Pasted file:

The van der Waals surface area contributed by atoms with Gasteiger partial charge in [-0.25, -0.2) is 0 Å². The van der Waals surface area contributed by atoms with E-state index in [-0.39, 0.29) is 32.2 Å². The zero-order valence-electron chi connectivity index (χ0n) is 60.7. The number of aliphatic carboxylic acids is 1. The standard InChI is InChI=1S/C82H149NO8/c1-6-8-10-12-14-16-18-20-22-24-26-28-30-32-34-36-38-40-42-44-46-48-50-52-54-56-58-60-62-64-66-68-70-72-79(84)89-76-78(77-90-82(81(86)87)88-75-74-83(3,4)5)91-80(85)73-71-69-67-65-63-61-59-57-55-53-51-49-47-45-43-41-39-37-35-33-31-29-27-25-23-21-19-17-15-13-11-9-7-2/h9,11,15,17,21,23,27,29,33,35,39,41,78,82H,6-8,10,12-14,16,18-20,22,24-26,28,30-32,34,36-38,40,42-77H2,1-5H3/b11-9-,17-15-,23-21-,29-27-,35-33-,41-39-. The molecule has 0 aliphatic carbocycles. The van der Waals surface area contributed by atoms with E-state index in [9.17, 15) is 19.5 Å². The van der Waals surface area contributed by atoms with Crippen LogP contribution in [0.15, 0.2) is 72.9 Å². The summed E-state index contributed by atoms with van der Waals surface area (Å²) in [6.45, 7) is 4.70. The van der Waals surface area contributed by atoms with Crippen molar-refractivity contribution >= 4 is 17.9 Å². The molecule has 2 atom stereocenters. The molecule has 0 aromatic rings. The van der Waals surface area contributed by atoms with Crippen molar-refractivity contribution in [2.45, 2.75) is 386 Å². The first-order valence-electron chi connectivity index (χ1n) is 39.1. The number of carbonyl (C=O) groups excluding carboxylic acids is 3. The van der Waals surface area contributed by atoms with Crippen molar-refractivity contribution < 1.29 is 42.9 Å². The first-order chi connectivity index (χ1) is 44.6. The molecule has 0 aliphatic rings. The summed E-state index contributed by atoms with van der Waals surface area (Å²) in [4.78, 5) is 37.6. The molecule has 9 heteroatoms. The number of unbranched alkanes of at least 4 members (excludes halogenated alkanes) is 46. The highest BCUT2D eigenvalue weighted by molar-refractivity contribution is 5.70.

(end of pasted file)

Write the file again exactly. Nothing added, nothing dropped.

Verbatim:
The van der Waals surface area contributed by atoms with Gasteiger partial charge in [-0.25, -0.2) is 0 Å². The van der Waals surface area contributed by atoms with E-state index in [-0.39, 0.29) is 32.2 Å². The zero-order valence-electron chi connectivity index (χ0n) is 60.7. The number of aliphatic carboxylic acids is 1. The standard InChI is InChI=1S/C82H149NO8/c1-6-8-10-12-14-16-18-20-22-24-26-28-30-32-34-36-38-40-42-44-46-48-50-52-54-56-58-60-62-64-66-68-70-72-79(84)89-76-78(77-90-82(81(86)87)88-75-74-83(3,4)5)91-80(85)73-71-69-67-65-63-61-59-57-55-53-51-49-47-45-43-41-39-37-35-33-31-29-27-25-23-21-19-17-15-13-11-9-7-2/h9,11,15,17,21,23,27,29,33,35,39,41,78,82H,6-8,10,12-14,16,18-20,22,24-26,28,30-32,34,36-38,40,42-77H2,1-5H3/b11-9-,17-15-,23-21-,29-27-,35-33-,41-39-. The molecule has 0 aliphatic carbocycles. The van der Waals surface area contributed by atoms with E-state index in [9.17, 15) is 19.5 Å². The van der Waals surface area contributed by atoms with Crippen LogP contribution in [0.15, 0.2) is 72.9 Å². The summed E-state index contributed by atoms with van der Waals surface area (Å²) in [6.45, 7) is 4.70. The van der Waals surface area contributed by atoms with Crippen molar-refractivity contribution >= 4 is 17.9 Å². The molecule has 2 atom stereocenters. The molecule has 0 aromatic rings. The van der Waals surface area contributed by atoms with Crippen molar-refractivity contribution in [2.45, 2.75) is 386 Å². The first-order valence-electron chi connectivity index (χ1n) is 39.1. The number of carbonyl (C=O) groups excluding carboxylic acids is 3. The van der Waals surface area contributed by atoms with Crippen molar-refractivity contribution < 1.29 is 42.9 Å². The first-order chi connectivity index (χ1) is 44.6. The molecule has 0 aliphatic rings. The summed E-state index contributed by atoms with van der Waals surface area (Å²) in [4.78, 5) is 37.6. The molecule has 9 heteroatoms. The number of unbranched alkanes of at least 4 members (excludes halogenated alkanes) is 46. The highest BCUT2D eigenvalue weighted by molar-refractivity contribution is 5.70.